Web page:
Email & instant messaging are time-wasting? Nonsense

May 09 2006 by Max McKeown Print This Article

Just been reading Dan Bobinski's column this very site - How multitasking and e-mail waste time - about how (apparently) research proves that the "human brain is not built for multi-tasking" and that "email should be rationed and scheduled for certain hours in the day" (paraphrasing) with a comment added to the column (from a vendor) even suggesting that instant messaging is a time-waster.

What a confused set of arguments.

We evolved to enable, and with the help of, communication. It brings us pleasure and allows us to develop further. We can hold together complex social groups because we can communicate with them.

Culture itself, civilisation, is only possible through communication. The human species has invested considerable evolutionary effort into gained the power of speech, followed by the ability to write, read, and print.

We know this instinctively and move towards new sources of community and communication. Telegraph, radio, television, fax, email, internet, mobile phones, and instant messaging all extend our ability to share feelings, information, and ideas. They extend the interrelationships that are possible bringing with them security (reaching out for a friend when lonely or afraid), escape from boredom (Mandella organised a secret system of note passing to overcome the three decades in jail), data (from who did what with whom to the best way of solving a problem), and organisation (how else can we schedule, align, and act?).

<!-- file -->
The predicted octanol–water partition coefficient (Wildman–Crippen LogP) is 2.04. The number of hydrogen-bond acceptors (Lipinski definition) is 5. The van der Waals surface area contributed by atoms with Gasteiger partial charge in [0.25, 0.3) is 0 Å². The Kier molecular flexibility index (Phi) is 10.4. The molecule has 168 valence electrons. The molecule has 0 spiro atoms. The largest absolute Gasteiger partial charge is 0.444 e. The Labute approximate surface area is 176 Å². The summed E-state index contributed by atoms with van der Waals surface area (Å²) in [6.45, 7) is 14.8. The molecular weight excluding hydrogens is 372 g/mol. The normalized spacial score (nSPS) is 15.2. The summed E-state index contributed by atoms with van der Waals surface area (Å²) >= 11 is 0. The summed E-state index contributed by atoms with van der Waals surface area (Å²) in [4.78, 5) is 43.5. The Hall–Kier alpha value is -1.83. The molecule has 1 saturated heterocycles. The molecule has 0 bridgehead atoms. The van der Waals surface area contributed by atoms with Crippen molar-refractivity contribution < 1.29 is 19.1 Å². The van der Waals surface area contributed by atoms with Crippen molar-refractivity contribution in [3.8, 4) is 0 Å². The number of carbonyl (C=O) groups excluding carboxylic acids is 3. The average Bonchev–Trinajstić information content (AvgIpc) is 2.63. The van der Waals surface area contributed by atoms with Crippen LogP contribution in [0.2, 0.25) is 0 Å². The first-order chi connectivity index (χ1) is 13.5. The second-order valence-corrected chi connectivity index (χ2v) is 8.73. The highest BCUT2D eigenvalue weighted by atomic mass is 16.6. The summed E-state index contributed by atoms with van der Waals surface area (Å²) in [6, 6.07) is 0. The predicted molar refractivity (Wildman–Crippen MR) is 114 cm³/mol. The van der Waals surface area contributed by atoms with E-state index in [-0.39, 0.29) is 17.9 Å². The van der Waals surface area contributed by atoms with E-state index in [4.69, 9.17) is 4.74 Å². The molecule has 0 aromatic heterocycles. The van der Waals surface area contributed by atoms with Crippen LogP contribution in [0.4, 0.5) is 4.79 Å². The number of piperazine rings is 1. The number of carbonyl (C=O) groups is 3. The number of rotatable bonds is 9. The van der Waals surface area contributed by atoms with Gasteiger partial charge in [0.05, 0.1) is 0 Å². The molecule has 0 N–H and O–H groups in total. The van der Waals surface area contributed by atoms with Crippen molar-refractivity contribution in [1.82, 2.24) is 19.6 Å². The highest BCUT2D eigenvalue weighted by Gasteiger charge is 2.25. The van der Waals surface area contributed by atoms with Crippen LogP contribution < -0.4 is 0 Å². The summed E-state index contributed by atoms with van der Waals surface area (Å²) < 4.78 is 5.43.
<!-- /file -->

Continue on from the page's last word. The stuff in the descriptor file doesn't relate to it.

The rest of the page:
A company that thinks that it's people will be more effective by restricting their ability to communicate (even at the cost of momentary efficiency) will lose the bigger battle - the cultural war for smarter organisations.


Older Comments

Of course multi-tasking is a time-wasting, foolish and untlimately destructive approach to (dis)organization. You only ever have 100% of your attention available to you (often less than that). However you split it, each task in your 'multi-tasking' gets only a small proportion.

I've written about this here: Coyote Tries Multitasking Combating the Deadly Lure of Multitasking Nuts to Multitasking!

Adrian Savage Tucson, AZ

One of my better efforts was walking down the street at the same time as reading a report as the same time as giving editorial changes from the report over my mobile - whilst ensuring I did not get run over or knock anyone over at the same.

sarah hunt london